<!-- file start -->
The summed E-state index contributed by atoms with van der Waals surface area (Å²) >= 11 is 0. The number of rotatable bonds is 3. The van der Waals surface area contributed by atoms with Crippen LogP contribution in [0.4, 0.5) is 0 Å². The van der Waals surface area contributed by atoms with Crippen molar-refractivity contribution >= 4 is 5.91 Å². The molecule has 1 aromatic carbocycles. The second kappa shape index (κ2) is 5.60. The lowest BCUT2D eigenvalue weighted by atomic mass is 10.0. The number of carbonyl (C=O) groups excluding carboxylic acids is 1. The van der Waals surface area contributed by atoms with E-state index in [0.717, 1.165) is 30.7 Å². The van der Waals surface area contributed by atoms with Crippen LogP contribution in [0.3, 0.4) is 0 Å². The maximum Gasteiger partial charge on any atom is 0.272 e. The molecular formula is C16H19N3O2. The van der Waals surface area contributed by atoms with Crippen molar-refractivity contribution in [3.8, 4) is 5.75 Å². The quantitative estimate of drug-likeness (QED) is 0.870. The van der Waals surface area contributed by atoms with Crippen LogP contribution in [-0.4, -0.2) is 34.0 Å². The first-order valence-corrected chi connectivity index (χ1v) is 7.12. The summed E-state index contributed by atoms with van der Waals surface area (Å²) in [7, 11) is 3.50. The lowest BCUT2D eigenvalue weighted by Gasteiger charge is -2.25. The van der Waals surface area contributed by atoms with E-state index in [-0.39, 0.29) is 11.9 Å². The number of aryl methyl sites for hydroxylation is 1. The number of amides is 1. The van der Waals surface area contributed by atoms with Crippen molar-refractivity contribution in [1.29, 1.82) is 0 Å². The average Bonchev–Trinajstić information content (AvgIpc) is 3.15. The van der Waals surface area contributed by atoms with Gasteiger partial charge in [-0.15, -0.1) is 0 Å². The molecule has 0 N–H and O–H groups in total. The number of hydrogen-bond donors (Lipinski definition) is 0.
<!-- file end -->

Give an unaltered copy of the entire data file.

The summed E-state index contributed by atoms with van der Waals surface area (Å²) >= 11 is 0. The number of rotatable bonds is 3. The van der Waals surface area contributed by atoms with Crippen LogP contribution in [0.4, 0.5) is 0 Å². The van der Waals surface area contributed by atoms with Crippen molar-refractivity contribution >= 4 is 5.91 Å². The molecule has 1 aromatic carbocycles. The second kappa shape index (κ2) is 5.60. The lowest BCUT2D eigenvalue weighted by atomic mass is 10.0. The number of carbonyl (C=O) groups excluding carboxylic acids is 1. The van der Waals surface area contributed by atoms with E-state index in [0.717, 1.165) is 30.7 Å². The van der Waals surface area contributed by atoms with Crippen LogP contribution in [0.3, 0.4) is 0 Å². The maximum Gasteiger partial charge on any atom is 0.272 e. The molecular formula is C16H19N3O2. The van der Waals surface area contributed by atoms with Crippen molar-refractivity contribution in [3.8, 4) is 5.75 Å². The quantitative estimate of drug-likeness (QED) is 0.870. The van der Waals surface area contributed by atoms with Crippen LogP contribution in [-0.4, -0.2) is 34.0 Å². The first-order valence-corrected chi connectivity index (χ1v) is 7.12. The summed E-state index contributed by atoms with van der Waals surface area (Å²) in [7, 11) is 3.50. The lowest BCUT2D eigenvalue weighted by Gasteiger charge is -2.25. The van der Waals surface area contributed by atoms with E-state index in [-0.39, 0.29) is 11.9 Å². The number of aryl methyl sites for hydroxylation is 1. The number of amides is 1. The van der Waals surface area contributed by atoms with Crippen molar-refractivity contribution in [1.29, 1.82) is 0 Å². The average Bonchev–Trinajstić information content (AvgIpc) is 3.15. The van der Waals surface area contributed by atoms with Gasteiger partial charge in [-0.15, -0.1) is 0 Å². The molecule has 0 N–H and O–H groups in total. The number of hydrogen-bond donors (Lipinski definition) is 0.